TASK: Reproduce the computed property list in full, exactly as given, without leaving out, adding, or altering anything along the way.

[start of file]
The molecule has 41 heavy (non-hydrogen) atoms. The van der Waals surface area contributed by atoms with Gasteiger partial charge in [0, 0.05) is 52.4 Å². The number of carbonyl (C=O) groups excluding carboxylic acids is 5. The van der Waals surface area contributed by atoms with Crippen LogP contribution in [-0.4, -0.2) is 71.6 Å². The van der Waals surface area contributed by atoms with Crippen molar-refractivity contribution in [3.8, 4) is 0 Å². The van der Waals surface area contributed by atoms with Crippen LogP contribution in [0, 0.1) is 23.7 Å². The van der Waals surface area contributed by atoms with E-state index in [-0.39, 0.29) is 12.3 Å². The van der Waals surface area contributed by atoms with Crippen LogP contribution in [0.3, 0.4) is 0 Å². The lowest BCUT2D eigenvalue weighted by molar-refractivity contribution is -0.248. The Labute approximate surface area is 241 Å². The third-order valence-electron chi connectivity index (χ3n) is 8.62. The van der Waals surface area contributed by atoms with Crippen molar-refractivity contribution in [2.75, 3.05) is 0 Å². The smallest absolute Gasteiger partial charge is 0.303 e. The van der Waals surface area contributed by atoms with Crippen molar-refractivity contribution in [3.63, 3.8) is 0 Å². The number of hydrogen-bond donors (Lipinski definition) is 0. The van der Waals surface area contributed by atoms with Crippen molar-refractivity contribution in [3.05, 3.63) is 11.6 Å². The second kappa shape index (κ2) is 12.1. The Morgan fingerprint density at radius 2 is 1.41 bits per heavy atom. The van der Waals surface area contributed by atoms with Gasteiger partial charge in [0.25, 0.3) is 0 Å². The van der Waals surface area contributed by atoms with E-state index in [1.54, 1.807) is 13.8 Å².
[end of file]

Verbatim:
The molecule has 41 heavy (non-hydrogen) atoms. The van der Waals surface area contributed by atoms with Gasteiger partial charge in [0, 0.05) is 52.4 Å². The number of carbonyl (C=O) groups excluding carboxylic acids is 5. The van der Waals surface area contributed by atoms with Crippen LogP contribution in [-0.4, -0.2) is 71.6 Å². The van der Waals surface area contributed by atoms with Crippen molar-refractivity contribution in [3.8, 4) is 0 Å². The van der Waals surface area contributed by atoms with Crippen LogP contribution in [0, 0.1) is 23.7 Å². The van der Waals surface area contributed by atoms with E-state index in [-0.39, 0.29) is 12.3 Å². The van der Waals surface area contributed by atoms with Crippen LogP contribution in [0.3, 0.4) is 0 Å². The lowest BCUT2D eigenvalue weighted by molar-refractivity contribution is -0.248. The Labute approximate surface area is 241 Å². The third-order valence-electron chi connectivity index (χ3n) is 8.62. The van der Waals surface area contributed by atoms with Crippen molar-refractivity contribution in [2.75, 3.05) is 0 Å². The smallest absolute Gasteiger partial charge is 0.303 e. The van der Waals surface area contributed by atoms with Crippen molar-refractivity contribution in [3.63, 3.8) is 0 Å². The number of hydrogen-bond donors (Lipinski definition) is 0. The van der Waals surface area contributed by atoms with Crippen molar-refractivity contribution in [3.05, 3.63) is 11.6 Å². The second kappa shape index (κ2) is 12.1. The Morgan fingerprint density at radius 2 is 1.41 bits per heavy atom. The van der Waals surface area contributed by atoms with Gasteiger partial charge in [0.25, 0.3) is 0 Å². The van der Waals surface area contributed by atoms with E-state index in [1.54, 1.807) is 13.8 Å².